Study Objective. To compare steady-state pharmacokinetics and pharmacodynamics of methadone enantiomers when coadministered with fosamprenavir 700 mg-ritonavir 100 mg twice/day. Design. Open-label, single-sequence, two-period crossover, drug-interaction study. Setting. Two university-affiliated research centers. Subjects. Twenty-six opioid-dependent, methadone-maintained, healthy adults. Intervention. Subjects received their usual daily dose of methadone alone for 4 days (period 1). Subjects then received the same daily dose of methadone plus fosamprenavir 700 mg-ritonavir 100 mg twice/day for 14 days (period 2). Measurements and Main Results. Blood was collected on days 1-4 (period 1) and on days 11-14 (period 2) for plasma R- and S-methadone concentrations; amprenavir concentrations were assessed during period 2. Opioid-effect measures were assessed in each study period. Subjects served as their own controls for comparison of period 1 with period 2. Coadministration of fosamprenavir-ritonavir with methadone reduced plasma total R-methadone area under the plasma concentration-time curve over the dosing interval at steady state (AUCT-SS) by 18%, maximum concentration at steady state (C max-ss) by 21%, and concentration at the end of the dosing interval at steady state (CT-SS) by 11%; time to reach Cmax-ss (Tmax) was delayed by 1.75 hours. Coadministration of fosamprenavir-ritonavir with methadone also reduced plasma total S-methadone AUCT-SS and Cmax-ss by 43% each, CT-SS by 41%, and delayed Tmax by 0.85 hours. Fosamprenavir-ritonavir administered with methadone did not alter plasma amprenavir pharmacokinetics compared with historical control data; nor did it alter the unbound R-methadone at 2 and 6 hours after methadone dosing. Pharmacodynamic indexes remained essentially unchanged after adding fosamprenavir-ritonavir to methadone. No subject demonstrated opioid intoxication or withdrawal, or requested methadone dosage modification. Conclusion. No adjustment in the dosages of either methadone or fosamprenavir 700 mg-ritonavir 100 mg twice/day is required during coadministration, on the basis of the small reduction in total R-methadone exposure, no change in unbound R-methadone, no clinically important opioid effects, and no change in amprenavir exposure.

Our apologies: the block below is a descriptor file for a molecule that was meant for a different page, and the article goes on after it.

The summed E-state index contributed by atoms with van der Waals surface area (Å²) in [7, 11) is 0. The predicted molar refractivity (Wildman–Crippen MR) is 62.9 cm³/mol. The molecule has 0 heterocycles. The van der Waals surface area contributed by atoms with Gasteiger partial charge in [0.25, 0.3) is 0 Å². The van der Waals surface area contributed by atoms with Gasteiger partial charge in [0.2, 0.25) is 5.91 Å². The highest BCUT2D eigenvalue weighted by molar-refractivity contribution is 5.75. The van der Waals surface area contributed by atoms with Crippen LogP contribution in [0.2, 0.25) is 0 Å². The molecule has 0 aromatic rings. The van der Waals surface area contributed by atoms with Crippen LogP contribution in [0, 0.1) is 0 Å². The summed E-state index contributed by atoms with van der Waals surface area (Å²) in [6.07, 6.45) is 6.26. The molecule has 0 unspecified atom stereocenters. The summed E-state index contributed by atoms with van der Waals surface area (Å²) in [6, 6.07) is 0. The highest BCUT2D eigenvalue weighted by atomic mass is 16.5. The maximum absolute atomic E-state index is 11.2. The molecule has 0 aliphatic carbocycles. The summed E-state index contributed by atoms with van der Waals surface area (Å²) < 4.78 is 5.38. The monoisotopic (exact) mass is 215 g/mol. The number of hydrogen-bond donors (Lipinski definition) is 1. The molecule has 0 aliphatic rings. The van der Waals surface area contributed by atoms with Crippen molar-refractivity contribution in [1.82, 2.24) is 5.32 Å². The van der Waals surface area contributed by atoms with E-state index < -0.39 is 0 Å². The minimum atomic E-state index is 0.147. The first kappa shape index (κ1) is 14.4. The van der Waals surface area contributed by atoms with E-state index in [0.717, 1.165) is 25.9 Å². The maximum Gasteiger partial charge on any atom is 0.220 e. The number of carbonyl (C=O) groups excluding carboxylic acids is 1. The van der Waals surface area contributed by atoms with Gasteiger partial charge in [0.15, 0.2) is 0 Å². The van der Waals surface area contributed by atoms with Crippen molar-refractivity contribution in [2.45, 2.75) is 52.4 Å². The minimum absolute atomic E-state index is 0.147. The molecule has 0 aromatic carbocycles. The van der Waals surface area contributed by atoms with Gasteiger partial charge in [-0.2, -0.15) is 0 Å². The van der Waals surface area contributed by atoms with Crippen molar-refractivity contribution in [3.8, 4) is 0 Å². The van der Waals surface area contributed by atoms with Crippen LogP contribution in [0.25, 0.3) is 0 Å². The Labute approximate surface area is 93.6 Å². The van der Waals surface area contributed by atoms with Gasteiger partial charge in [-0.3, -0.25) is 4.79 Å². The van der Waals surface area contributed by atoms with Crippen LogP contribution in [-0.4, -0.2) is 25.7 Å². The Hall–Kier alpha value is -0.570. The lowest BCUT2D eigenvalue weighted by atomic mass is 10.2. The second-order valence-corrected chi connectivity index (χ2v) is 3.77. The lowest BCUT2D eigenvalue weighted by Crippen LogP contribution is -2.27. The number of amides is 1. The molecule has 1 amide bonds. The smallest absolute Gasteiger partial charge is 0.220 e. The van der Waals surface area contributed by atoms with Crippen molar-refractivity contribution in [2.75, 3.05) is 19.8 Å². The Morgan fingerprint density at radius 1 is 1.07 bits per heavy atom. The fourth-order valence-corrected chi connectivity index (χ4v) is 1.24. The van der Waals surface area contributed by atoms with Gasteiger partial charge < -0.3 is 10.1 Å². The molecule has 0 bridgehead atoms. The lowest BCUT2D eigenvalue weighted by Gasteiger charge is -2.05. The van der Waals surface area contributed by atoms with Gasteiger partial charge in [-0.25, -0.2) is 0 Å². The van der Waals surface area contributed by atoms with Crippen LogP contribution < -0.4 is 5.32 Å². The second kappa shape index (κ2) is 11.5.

ASJC Scopus subject areas
- Pharmacology (medical)